Good informative writing communicates information and ideas objectively. When writing informatively, writers must do their best to maintain a perspective that is free of bias, and to exclude unstated assumptions from their work. Although it is not possible to satisfy these requirements completely (since all writing requires interpretation of Information), writers must make their best effort to do so. This sometimes requires them to reveal biases and personal background information to readers. Readers should be able to assume that writers are communicating as honestly and accurately as they can.
When written work is labeled as informative — explicitly or inferentially — readers expect information to be presented in an objective, neutral way. It is unethical for informative writers to misrepresent, omit, ignore, or skew information.
Informative writers are held to a higher ethical standard with respect to objectivity than those who write advertisements.
EXAMPLESuppose a student writes an article for a college newspaper about a series of meetings in which administrators consider whether to allow certain political groups to operate on campus. If the student misrepresents what happened at the meetings — to make his or her article more inflammatory or interesting, or to persuade readers to support or oppose a position — he or she is behaving unethically.
It's important to note that if the student in the preceding example wanted to express his or her opinion about the issue, he or she could write an editorial — an article in which readers expect to find personal opinion. Because editorials are not informative writing, the objectivity standard is not applied as strictly to them.
The following example demonstrates how informative writing can be used to accomplish a writer's goals without betraying readers' trust. It was taken from a book of travel journalism titled Oregon, Washington, and Alaska — Sights and Scenes for the Tourist. As you read this excerpt, look for evidence of the writer's biases and assumptions (if any), as well as his or her purpose.
Crater Lake is situated in the northwestern portion of Klamath county, Oregon, and is best reached by leaving the Southern Pacific Railroad at Medford, which is 328 miles south of Portland, and about 90 miles from the lake. The lake is about six miles wide by seven miles long, but it is not its size which is its beauty or its attraction. The surface of the water in the lake is 6,251 feet about the level of the sea, and is surrounded by cliffs or walls from 1,000 to over 2,000 feet in height, and which are scantily covered with timber, and which offer at but one point a way of reaching the water.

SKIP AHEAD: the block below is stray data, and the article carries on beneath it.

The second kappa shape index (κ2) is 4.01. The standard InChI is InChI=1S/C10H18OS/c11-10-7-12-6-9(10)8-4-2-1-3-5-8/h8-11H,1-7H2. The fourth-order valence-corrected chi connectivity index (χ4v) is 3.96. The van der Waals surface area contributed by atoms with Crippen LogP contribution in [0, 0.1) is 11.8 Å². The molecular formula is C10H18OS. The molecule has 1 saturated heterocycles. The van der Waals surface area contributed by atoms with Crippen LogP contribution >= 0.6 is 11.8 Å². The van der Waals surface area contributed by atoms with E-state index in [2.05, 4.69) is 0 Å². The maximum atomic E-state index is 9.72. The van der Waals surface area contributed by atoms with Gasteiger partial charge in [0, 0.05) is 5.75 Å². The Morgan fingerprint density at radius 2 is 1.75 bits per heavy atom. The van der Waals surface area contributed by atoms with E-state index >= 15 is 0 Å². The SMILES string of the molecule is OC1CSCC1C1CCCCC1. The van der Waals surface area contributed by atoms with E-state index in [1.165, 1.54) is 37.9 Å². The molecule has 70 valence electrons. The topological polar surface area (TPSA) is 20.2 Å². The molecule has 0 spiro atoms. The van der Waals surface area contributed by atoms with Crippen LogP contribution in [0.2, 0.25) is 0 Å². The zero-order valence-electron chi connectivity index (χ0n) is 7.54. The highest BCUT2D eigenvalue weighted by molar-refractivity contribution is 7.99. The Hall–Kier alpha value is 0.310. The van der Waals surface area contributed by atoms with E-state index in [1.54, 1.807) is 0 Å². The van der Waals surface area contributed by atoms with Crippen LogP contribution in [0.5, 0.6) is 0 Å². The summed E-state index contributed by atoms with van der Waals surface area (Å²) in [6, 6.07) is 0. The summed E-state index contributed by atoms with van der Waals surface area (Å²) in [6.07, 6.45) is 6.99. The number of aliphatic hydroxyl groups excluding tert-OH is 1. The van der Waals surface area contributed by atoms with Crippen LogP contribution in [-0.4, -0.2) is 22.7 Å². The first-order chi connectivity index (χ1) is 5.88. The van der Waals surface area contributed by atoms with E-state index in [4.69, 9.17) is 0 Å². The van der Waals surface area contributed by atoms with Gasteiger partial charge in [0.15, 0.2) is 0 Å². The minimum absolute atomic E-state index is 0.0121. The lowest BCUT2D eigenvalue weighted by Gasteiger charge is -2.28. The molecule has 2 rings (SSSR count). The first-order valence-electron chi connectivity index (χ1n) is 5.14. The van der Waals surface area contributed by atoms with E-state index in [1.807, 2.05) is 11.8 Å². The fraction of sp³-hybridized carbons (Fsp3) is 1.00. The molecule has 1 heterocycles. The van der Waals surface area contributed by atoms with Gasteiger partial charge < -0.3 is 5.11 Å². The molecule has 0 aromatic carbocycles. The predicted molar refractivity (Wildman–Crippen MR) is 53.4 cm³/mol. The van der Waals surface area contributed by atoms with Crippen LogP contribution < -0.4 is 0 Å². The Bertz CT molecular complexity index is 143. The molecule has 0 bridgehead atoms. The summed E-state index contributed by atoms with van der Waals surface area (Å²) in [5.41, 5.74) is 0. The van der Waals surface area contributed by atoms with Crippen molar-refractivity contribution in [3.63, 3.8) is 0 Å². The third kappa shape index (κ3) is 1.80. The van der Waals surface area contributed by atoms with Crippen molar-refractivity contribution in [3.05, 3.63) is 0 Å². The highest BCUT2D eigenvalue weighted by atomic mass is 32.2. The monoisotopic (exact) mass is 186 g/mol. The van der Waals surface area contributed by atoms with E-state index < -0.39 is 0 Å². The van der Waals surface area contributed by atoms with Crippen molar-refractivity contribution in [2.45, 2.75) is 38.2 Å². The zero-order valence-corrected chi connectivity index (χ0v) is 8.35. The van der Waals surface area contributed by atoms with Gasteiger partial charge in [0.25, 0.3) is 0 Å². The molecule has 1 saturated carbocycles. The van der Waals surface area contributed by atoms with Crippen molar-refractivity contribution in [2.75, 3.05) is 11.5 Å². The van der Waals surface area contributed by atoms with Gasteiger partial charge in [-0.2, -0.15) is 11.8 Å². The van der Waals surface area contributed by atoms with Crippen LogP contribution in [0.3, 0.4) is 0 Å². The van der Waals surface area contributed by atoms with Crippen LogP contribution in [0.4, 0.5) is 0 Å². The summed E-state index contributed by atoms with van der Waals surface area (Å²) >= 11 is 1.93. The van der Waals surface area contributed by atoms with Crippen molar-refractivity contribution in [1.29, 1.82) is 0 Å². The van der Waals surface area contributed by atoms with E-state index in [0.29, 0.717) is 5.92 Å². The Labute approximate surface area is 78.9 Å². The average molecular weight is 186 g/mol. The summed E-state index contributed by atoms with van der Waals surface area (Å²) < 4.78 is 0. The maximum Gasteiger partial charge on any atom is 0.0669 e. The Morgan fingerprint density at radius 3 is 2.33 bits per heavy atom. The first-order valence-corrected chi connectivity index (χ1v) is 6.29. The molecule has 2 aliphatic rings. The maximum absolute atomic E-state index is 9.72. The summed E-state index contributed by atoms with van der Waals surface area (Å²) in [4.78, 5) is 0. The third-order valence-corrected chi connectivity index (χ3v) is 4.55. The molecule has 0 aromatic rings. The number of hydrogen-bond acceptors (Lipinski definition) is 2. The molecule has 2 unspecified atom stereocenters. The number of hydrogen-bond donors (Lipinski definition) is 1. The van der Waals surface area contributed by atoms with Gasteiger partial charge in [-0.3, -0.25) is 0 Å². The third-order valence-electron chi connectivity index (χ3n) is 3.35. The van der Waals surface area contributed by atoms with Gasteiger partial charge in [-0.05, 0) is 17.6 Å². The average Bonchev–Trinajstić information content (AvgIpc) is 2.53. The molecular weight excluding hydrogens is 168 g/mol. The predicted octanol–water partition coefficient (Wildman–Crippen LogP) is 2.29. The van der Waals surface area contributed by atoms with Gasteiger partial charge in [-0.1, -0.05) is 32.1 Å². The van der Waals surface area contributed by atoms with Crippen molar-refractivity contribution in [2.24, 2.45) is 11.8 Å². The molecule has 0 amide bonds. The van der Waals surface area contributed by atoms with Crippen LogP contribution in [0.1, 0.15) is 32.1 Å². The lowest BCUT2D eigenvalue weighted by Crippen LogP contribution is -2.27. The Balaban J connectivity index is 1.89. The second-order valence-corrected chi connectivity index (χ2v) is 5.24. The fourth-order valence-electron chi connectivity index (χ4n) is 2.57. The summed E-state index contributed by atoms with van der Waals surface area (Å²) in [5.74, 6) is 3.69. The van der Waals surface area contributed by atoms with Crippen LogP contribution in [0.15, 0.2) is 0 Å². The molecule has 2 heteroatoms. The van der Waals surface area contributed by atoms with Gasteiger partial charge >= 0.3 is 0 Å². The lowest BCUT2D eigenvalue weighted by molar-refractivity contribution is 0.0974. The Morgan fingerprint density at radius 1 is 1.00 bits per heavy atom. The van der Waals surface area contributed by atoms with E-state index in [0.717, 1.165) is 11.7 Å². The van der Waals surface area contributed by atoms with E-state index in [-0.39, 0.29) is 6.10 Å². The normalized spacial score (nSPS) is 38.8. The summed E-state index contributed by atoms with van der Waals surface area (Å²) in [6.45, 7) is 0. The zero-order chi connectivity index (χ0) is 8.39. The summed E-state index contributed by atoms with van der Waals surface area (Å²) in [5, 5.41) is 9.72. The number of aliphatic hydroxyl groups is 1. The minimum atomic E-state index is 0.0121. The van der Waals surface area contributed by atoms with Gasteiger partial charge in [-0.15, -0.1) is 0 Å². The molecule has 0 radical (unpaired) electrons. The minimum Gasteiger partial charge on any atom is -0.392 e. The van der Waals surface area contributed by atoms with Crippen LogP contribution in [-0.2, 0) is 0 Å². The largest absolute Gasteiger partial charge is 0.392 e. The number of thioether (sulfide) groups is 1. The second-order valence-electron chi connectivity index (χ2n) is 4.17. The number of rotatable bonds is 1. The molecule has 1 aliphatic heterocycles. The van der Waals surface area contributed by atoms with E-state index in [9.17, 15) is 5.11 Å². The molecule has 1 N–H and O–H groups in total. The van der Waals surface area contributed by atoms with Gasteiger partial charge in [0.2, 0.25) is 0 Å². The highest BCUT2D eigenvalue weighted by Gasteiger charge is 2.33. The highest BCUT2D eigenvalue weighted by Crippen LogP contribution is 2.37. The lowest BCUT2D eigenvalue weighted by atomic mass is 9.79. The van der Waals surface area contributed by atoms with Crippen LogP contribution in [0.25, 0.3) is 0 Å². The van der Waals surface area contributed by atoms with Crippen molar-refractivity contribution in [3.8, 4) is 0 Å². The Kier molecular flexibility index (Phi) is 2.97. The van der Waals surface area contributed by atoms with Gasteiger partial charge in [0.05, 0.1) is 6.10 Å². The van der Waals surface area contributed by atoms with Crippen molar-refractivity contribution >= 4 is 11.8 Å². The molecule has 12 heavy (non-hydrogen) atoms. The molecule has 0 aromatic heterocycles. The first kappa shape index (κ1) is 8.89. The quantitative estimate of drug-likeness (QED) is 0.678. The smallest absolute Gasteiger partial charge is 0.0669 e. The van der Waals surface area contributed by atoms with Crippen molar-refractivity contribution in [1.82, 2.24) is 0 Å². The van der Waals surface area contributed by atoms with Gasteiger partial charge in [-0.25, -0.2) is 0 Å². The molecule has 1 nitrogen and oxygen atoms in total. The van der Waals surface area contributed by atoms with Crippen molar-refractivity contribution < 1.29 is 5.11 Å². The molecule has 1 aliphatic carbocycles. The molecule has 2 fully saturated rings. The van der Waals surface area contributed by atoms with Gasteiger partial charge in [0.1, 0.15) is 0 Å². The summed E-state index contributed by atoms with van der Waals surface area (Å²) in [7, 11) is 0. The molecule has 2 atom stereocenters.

The depth of the water is very great, and it is very transparent, and of a deep blue color. Toward the southwestern portion of the lake is Wizard Island, 845 feet high, circular in shape, and slightly covered with timber. In the top of this island is a depression, or crater--the Witches' Cauldron--100 feet deep, and 475 feet in diameter, which was evidently the last smoking chimney of a once mighty volcano, and which is now covered within, as without, with volcanic rocks. North of this island, and on the west side of the lake, is Llao Rock, reaching to a height of 2,000 feet above the water, and so perpendicular that a stone may be dropped from its summit to the waters at its base, nearly one-half mile below.
So far below the surrounding mountains is the surface of the waters in this lake, that the mountain breezes rarely ripple them; and looking from the surrounding wall, the sky and cliffs are seen mirrored in the glassy surface, and it is with difficulty the eye can distinguish the line where the cliffs leave off and their reflected counterfeits begin.
The writer of these paragraphs seems to have met his or her ethical responsibility to write objectively. This writer's purpose was to share information about a beautiful location, Crater Lake. He or she uses facts (e.g., the elevation of the lake and the height of the cliffs), and personal data (e.g., the observation that the water is so clear and still that it's hard to tell the cliffs from their reflection) to inform readers about the setting.